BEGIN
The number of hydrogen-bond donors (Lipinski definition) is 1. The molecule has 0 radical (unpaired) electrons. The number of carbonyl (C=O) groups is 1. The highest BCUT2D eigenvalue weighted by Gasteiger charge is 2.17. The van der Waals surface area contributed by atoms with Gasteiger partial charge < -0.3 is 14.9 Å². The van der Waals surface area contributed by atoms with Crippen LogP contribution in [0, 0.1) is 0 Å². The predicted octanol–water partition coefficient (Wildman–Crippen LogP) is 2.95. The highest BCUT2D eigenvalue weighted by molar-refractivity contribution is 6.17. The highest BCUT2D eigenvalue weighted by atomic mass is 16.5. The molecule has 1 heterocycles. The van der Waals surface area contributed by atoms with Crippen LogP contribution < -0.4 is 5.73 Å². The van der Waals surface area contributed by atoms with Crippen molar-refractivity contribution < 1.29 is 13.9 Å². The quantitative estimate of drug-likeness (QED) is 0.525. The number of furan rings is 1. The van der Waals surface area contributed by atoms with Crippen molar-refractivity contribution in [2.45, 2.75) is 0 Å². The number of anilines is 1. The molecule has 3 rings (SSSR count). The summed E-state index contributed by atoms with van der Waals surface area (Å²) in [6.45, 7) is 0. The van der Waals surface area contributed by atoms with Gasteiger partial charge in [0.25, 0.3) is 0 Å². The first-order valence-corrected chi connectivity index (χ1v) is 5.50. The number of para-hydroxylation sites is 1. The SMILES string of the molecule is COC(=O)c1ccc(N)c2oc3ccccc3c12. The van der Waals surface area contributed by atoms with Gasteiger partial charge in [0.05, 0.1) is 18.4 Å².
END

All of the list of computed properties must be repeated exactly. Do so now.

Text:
The number of hydrogen-bond donors (Lipinski definition) is 1. The molecule has 0 radical (unpaired) electrons. The number of carbonyl (C=O) groups is 1. The highest BCUT2D eigenvalue weighted by Gasteiger charge is 2.17. The van der Waals surface area contributed by atoms with Gasteiger partial charge < -0.3 is 14.9 Å². The van der Waals surface area contributed by atoms with Crippen LogP contribution in [0, 0.1) is 0 Å². The predicted octanol–water partition coefficient (Wildman–Crippen LogP) is 2.95. The highest BCUT2D eigenvalue weighted by molar-refractivity contribution is 6.17. The highest BCUT2D eigenvalue weighted by atomic mass is 16.5. The molecule has 1 heterocycles. The van der Waals surface area contributed by atoms with Crippen LogP contribution < -0.4 is 5.73 Å². The van der Waals surface area contributed by atoms with Crippen molar-refractivity contribution < 1.29 is 13.9 Å². The quantitative estimate of drug-likeness (QED) is 0.525. The number of furan rings is 1. The van der Waals surface area contributed by atoms with Crippen molar-refractivity contribution in [2.45, 2.75) is 0 Å². The number of anilines is 1. The molecule has 3 rings (SSSR count). The summed E-state index contributed by atoms with van der Waals surface area (Å²) in [6.45, 7) is 0. The van der Waals surface area contributed by atoms with Gasteiger partial charge in [0.25, 0.3) is 0 Å². The first-order valence-corrected chi connectivity index (χ1v) is 5.50. The number of para-hydroxylation sites is 1. The SMILES string of the molecule is COC(=O)c1ccc(N)c2oc3ccccc3c12. The van der Waals surface area contributed by atoms with Gasteiger partial charge in [0.05, 0.1) is 18.4 Å².